I support what the noble Baroness Lady Birk, was saying from the practical experience point of view, because I think these words:

    " No other method of dealing with them is appropriate"
    are imported—are they not?—from the Powers of Criminal Courts Act 1973. All experience of those words in court has been this. What happens in magistrates' courts very often is that the clerk, after the magistrate has sentenced the person to imprisonment of some kind, looks up and simply says: "No other method appropriate"? The magistrate nods and then that is entered on the record. It becomes a pure formality. Exactly the same thing has happened with not sentencing first offenders to prison. Again you have to state your reasons and once again off goes the person to prison and the clerk says: "Seriousness of offence?", and the magistrate nods, and down goes "seriousness of offence". It becomes a formality.

    I am personally a little ambivalent about what my noble friend Lord Avebury was saying about putting criteria into a statute rather than leaving the matter to the Court of Appeal. I am not so sure that I entirely agree with him about that. The trouble is, can one guarantee that the Lord Chief Justice—one almost can with the present Lord Chief Justice, if I may say so—will in fact lay down the criteria? He has laid down the criteria recently in the case of Clark for partially suspended sentences. He has done the same thing in the cases of Bibi and Upton in the most admirable way.

    It is much easier for courts to follow guidelines which come down from the Court of Appeal than to try to wrestle with words in a statute and try to interpret what they really mean. If there was some guarantee that the Lord Chief Justice would lay down the guidelines, if these words were not included and the amendment was not accepted, that might be a better method of proceeding. But I see difficulties in guaranteeing that situation.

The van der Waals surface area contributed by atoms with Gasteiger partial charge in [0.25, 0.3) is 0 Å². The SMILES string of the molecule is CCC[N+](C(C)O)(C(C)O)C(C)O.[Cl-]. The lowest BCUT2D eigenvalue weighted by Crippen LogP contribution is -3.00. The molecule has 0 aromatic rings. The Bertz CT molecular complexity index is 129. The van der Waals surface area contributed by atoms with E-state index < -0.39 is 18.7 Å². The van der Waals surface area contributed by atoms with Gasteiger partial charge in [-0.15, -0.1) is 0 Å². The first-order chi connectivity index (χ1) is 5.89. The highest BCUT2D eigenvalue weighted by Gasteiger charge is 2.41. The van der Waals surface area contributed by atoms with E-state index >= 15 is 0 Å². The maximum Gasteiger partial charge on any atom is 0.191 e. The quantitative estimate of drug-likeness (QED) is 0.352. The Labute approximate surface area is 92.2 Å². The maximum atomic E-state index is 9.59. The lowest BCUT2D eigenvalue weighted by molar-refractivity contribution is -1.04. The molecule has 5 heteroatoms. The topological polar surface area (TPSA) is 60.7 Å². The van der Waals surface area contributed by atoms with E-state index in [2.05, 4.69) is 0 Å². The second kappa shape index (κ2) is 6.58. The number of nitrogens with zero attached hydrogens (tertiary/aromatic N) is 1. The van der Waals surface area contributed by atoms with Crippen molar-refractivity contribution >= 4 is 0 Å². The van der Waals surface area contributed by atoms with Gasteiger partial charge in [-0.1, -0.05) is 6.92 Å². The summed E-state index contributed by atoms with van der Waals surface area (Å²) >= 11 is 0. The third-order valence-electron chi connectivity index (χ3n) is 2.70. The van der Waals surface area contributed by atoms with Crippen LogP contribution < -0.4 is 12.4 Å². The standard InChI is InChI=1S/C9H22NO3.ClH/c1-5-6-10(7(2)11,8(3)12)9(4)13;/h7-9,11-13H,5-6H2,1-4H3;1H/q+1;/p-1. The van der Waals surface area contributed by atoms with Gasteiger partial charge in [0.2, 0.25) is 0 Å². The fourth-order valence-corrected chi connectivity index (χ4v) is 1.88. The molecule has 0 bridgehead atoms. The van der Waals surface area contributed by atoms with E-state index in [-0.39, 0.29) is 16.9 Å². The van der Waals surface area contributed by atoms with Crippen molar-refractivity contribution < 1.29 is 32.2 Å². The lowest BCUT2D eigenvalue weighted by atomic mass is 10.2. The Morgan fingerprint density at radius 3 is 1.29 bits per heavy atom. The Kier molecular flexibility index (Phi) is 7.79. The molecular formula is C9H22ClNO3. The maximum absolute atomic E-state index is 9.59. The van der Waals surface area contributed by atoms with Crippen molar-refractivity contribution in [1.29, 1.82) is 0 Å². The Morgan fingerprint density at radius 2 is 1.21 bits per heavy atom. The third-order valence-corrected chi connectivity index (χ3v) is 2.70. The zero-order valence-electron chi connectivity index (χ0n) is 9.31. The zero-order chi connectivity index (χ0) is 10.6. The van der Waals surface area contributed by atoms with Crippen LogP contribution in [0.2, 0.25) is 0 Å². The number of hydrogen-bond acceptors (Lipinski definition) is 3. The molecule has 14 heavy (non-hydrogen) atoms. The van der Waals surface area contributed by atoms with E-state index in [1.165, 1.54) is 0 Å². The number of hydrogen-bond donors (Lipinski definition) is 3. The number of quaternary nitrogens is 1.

I also should like to support this amendment, mainly on the grounds which the noble Baroness, Lady Birk, mentioned. It seems to me that if you have a reconviction rate of 82 or 83 per cent. in two years of people who have been sent to borstal, then borstal has been shown to be almost a total failure. Of course, I concede that there are people who must be kept inside simply for the protection of the public. But, surely, the fewer people there are in prison or in borstal, the more the care that can be taken to do the essential part of borstal training, which is to train, re-educate and civilise. If the more people we can keep out, the more accurate and generous the treatment within borstals can be, it may consequently be that the reconviction rate will be reduced from 82 to 81 per cent.

    5.22 p.m.

    This seems to me to be a fundamentally important amendment and it is worth just reminding your Lordships of the background against which we are discussing it. As has already been said, over the last few years, whether there has been a significant increase in juvenile offending or not, the proportion of young offenders being sent to institutions has increased substantially. The percentage of young people coming before the courts and being sent to institutions has increased, at the same time as our knowledge about the ill effects of being sent to institutions has grown, as my noble friend Lady Birk said, with the enormously high proportion that are reconvicted within two years. In effect, what a sentence to an institution of that sort means for a young person is that his chances of not being reconvicted within the next two years are almost negligible.